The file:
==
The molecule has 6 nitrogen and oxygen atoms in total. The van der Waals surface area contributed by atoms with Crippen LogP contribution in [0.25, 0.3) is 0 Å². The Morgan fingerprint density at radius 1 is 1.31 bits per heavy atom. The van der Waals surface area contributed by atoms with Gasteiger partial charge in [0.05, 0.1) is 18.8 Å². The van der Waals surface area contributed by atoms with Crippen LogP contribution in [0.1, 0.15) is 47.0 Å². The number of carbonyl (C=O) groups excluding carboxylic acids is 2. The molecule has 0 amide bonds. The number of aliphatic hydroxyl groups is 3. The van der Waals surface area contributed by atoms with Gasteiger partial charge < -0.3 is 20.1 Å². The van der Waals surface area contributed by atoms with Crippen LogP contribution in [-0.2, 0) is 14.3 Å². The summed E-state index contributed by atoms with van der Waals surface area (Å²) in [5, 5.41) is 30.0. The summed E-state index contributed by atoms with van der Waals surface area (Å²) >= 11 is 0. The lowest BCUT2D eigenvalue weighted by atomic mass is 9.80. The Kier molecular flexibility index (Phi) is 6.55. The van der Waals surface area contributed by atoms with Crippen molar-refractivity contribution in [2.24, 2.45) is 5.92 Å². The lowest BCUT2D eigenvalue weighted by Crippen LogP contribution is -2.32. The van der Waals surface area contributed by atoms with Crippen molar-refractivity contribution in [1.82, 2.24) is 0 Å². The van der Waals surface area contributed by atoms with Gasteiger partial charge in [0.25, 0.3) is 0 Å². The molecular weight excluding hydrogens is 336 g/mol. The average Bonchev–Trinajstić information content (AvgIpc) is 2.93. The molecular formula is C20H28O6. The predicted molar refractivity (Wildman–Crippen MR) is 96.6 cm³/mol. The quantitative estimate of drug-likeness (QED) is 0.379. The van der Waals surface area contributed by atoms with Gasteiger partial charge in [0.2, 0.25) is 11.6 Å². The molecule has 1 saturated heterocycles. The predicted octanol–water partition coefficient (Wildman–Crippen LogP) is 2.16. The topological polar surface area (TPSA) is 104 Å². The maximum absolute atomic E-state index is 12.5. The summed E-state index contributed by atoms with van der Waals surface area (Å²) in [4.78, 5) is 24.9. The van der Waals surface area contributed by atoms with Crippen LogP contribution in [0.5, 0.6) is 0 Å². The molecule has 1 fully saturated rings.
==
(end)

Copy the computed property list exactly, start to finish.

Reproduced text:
The molecule has 6 nitrogen and oxygen atoms in total. The van der Waals surface area contributed by atoms with Crippen LogP contribution in [0.25, 0.3) is 0 Å². The Morgan fingerprint density at radius 1 is 1.31 bits per heavy atom. The van der Waals surface area contributed by atoms with Gasteiger partial charge in [0.05, 0.1) is 18.8 Å². The van der Waals surface area contributed by atoms with Crippen LogP contribution in [0.1, 0.15) is 47.0 Å². The number of carbonyl (C=O) groups excluding carboxylic acids is 2. The molecule has 0 amide bonds. The number of aliphatic hydroxyl groups is 3. The van der Waals surface area contributed by atoms with Gasteiger partial charge < -0.3 is 20.1 Å². The van der Waals surface area contributed by atoms with Crippen LogP contribution in [-0.2, 0) is 14.3 Å². The summed E-state index contributed by atoms with van der Waals surface area (Å²) in [5, 5.41) is 30.0. The summed E-state index contributed by atoms with van der Waals surface area (Å²) >= 11 is 0. The lowest BCUT2D eigenvalue weighted by atomic mass is 9.80. The Kier molecular flexibility index (Phi) is 6.55. The van der Waals surface area contributed by atoms with Crippen molar-refractivity contribution in [2.24, 2.45) is 5.92 Å². The lowest BCUT2D eigenvalue weighted by Crippen LogP contribution is -2.32. The van der Waals surface area contributed by atoms with Crippen molar-refractivity contribution in [1.82, 2.24) is 0 Å². The van der Waals surface area contributed by atoms with Gasteiger partial charge in [0.25, 0.3) is 0 Å². The molecular weight excluding hydrogens is 336 g/mol. The average Bonchev–Trinajstić information content (AvgIpc) is 2.93. The molecular formula is C20H28O6. The predicted molar refractivity (Wildman–Crippen MR) is 96.6 cm³/mol. The quantitative estimate of drug-likeness (QED) is 0.379. The van der Waals surface area contributed by atoms with Gasteiger partial charge in [0.2, 0.25) is 11.6 Å². The molecule has 1 saturated heterocycles. The predicted octanol–water partition coefficient (Wildman–Crippen LogP) is 2.16. The topological polar surface area (TPSA) is 104 Å². The maximum absolute atomic E-state index is 12.5. The summed E-state index contributed by atoms with van der Waals surface area (Å²) in [4.78, 5) is 24.9. The van der Waals surface area contributed by atoms with Crippen LogP contribution in [0.5, 0.6) is 0 Å². The molecule has 1 fully saturated rings.